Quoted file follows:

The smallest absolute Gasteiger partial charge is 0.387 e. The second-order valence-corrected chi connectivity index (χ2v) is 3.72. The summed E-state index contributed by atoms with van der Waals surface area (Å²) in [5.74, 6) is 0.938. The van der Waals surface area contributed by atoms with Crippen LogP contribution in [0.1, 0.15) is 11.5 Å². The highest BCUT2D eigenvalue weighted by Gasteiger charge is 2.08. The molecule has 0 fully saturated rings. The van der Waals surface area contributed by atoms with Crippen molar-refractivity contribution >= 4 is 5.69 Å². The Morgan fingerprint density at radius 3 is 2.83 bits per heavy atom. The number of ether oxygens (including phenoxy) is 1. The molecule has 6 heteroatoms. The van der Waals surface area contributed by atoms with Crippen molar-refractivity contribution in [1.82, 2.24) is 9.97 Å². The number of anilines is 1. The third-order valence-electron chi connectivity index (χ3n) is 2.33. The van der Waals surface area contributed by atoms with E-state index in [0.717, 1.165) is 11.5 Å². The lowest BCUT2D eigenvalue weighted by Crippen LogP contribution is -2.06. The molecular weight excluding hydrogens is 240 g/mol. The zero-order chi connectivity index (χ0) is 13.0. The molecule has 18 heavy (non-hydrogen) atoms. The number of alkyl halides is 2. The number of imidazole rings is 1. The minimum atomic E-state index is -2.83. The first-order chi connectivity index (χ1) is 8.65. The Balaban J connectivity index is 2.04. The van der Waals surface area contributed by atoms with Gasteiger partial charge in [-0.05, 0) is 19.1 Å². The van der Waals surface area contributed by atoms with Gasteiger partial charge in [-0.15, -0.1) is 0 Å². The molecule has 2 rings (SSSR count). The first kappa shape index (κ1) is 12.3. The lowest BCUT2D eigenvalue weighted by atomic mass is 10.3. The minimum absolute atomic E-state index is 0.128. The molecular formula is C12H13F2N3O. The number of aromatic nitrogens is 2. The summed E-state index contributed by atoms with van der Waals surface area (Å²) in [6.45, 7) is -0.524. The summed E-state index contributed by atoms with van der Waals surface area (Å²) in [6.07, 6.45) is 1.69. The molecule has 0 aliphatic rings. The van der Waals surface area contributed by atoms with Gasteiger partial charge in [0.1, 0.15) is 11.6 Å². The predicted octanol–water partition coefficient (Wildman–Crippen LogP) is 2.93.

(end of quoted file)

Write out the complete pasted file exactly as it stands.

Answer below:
The smallest absolute Gasteiger partial charge is 0.387 e. The second-order valence-corrected chi connectivity index (χ2v) is 3.72. The summed E-state index contributed by atoms with van der Waals surface area (Å²) in [5.74, 6) is 0.938. The van der Waals surface area contributed by atoms with Crippen LogP contribution in [0.1, 0.15) is 11.5 Å². The highest BCUT2D eigenvalue weighted by Gasteiger charge is 2.08. The molecule has 0 fully saturated rings. The van der Waals surface area contributed by atoms with Crippen molar-refractivity contribution >= 4 is 5.69 Å². The Morgan fingerprint density at radius 3 is 2.83 bits per heavy atom. The number of ether oxygens (including phenoxy) is 1. The molecule has 6 heteroatoms. The van der Waals surface area contributed by atoms with Crippen molar-refractivity contribution in [1.82, 2.24) is 9.97 Å². The number of anilines is 1. The third-order valence-electron chi connectivity index (χ3n) is 2.33. The van der Waals surface area contributed by atoms with E-state index in [0.717, 1.165) is 11.5 Å². The lowest BCUT2D eigenvalue weighted by Crippen LogP contribution is -2.06. The molecular weight excluding hydrogens is 240 g/mol. The zero-order chi connectivity index (χ0) is 13.0. The molecule has 18 heavy (non-hydrogen) atoms. The number of alkyl halides is 2. The number of imidazole rings is 1. The minimum atomic E-state index is -2.83. The first-order chi connectivity index (χ1) is 8.65. The Balaban J connectivity index is 2.04. The van der Waals surface area contributed by atoms with Gasteiger partial charge in [-0.05, 0) is 19.1 Å². The van der Waals surface area contributed by atoms with Gasteiger partial charge in [-0.15, -0.1) is 0 Å². The molecule has 2 rings (SSSR count). The first kappa shape index (κ1) is 12.3. The lowest BCUT2D eigenvalue weighted by atomic mass is 10.3. The minimum absolute atomic E-state index is 0.128. The molecular formula is C12H13F2N3O. The number of aromatic nitrogens is 2. The summed E-state index contributed by atoms with van der Waals surface area (Å²) in [6.45, 7) is -0.524. The summed E-state index contributed by atoms with van der Waals surface area (Å²) in [6.07, 6.45) is 1.69. The molecule has 0 aliphatic rings. The van der Waals surface area contributed by atoms with Gasteiger partial charge in [0.1, 0.15) is 11.6 Å². The predicted octanol–water partition coefficient (Wildman–Crippen LogP) is 2.93.